Attachment

In: Philosophy and Psychology

Submitted By skinnerleigh
Words 1382
Pages 6
From the moment we are born we are reliant on others for our survival. The attachment patterns established in infancy affect how we as humans perceive ourselves, interact with those around us and live in our world. Infants who experience confusing, frightening or broken emotional communications during infancy often grow into adolescents and later, adults who have trouble understanding their own emotions and those of others and have difficulty building and maintaining relationships and leading successful lives.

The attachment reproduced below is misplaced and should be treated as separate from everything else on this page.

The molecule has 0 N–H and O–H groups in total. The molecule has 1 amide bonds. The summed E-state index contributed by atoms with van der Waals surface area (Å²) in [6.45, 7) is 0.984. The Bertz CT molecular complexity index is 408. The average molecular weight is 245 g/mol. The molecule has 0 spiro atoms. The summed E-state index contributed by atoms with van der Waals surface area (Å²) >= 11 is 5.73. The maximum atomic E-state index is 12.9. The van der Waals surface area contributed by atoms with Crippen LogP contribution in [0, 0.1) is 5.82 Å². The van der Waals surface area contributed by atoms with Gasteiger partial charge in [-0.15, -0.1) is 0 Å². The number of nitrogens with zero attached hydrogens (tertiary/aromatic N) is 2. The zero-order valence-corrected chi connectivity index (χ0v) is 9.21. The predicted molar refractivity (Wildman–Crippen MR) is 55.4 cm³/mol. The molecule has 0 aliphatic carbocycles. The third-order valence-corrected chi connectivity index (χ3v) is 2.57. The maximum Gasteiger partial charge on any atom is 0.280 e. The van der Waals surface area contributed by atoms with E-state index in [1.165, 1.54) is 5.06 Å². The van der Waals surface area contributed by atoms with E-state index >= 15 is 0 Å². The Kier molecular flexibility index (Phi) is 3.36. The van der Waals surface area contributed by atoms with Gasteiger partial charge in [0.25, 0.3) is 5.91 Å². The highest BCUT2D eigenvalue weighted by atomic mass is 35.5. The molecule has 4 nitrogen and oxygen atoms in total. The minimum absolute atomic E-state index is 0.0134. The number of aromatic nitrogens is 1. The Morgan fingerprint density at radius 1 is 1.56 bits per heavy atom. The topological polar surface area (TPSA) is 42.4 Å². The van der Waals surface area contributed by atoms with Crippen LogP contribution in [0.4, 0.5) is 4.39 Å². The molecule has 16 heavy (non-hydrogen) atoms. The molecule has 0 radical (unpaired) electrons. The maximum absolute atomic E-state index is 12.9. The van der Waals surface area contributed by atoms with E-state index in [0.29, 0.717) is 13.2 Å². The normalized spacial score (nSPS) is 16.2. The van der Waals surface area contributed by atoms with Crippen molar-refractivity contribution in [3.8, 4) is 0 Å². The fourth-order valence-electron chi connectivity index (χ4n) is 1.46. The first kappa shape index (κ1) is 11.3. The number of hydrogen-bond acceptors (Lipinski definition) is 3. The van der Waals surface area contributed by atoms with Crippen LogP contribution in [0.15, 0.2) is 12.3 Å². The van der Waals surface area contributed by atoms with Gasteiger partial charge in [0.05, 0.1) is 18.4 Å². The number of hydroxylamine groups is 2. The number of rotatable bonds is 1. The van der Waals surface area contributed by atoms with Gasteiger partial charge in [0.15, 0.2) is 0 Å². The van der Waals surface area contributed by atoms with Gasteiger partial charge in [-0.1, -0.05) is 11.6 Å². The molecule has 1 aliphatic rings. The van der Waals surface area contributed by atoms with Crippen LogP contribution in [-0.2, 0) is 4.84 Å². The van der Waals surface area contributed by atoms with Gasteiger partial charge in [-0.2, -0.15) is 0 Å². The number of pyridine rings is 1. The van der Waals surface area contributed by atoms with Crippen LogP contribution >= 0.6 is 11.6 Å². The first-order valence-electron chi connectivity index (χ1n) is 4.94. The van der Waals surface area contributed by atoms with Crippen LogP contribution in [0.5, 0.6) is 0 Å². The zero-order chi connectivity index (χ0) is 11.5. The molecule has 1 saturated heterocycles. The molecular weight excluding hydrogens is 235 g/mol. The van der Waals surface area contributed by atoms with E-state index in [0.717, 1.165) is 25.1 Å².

Infant Attachment as defined in our textbook, is the close emotional bond between an infant and its primary caregiver. According to John Bowlby (1969,1989 as cited in King), in his theory of attachment, the infant and the mother instinctively form an attachment, he believed that infants are biologically pre programmed to form these attachments, that an infant’s attachment behaviors are instinctive and will be activated by any conditions that seem to threaten the achievement of proximity, such a separation, insecurity and fear. The way Bowlby saw it; infants are born with an instinct to survive. They signal their needs to their caregiver by crying, clinging, searching. The responsiveness of the caregiver determines whether the infant feels loved, secure, and confidant. The way in which the caregiver reacts, also determines what type of attachment the infant will develop. Bowlby thought that our early relationships with our caregivers serve as our schemas for our sense of self and the social world. He believed that this schema guides a person’s interaction with others. According to conclusions reached in the 44 thieves study by Bowlby (1944, as cited by Cardwell, and Flanagan in Psychology AS) he showed that the attachment relationship we have with our primary caregiver during the first 5 years of our lives is crucial to socialization, and that a…...

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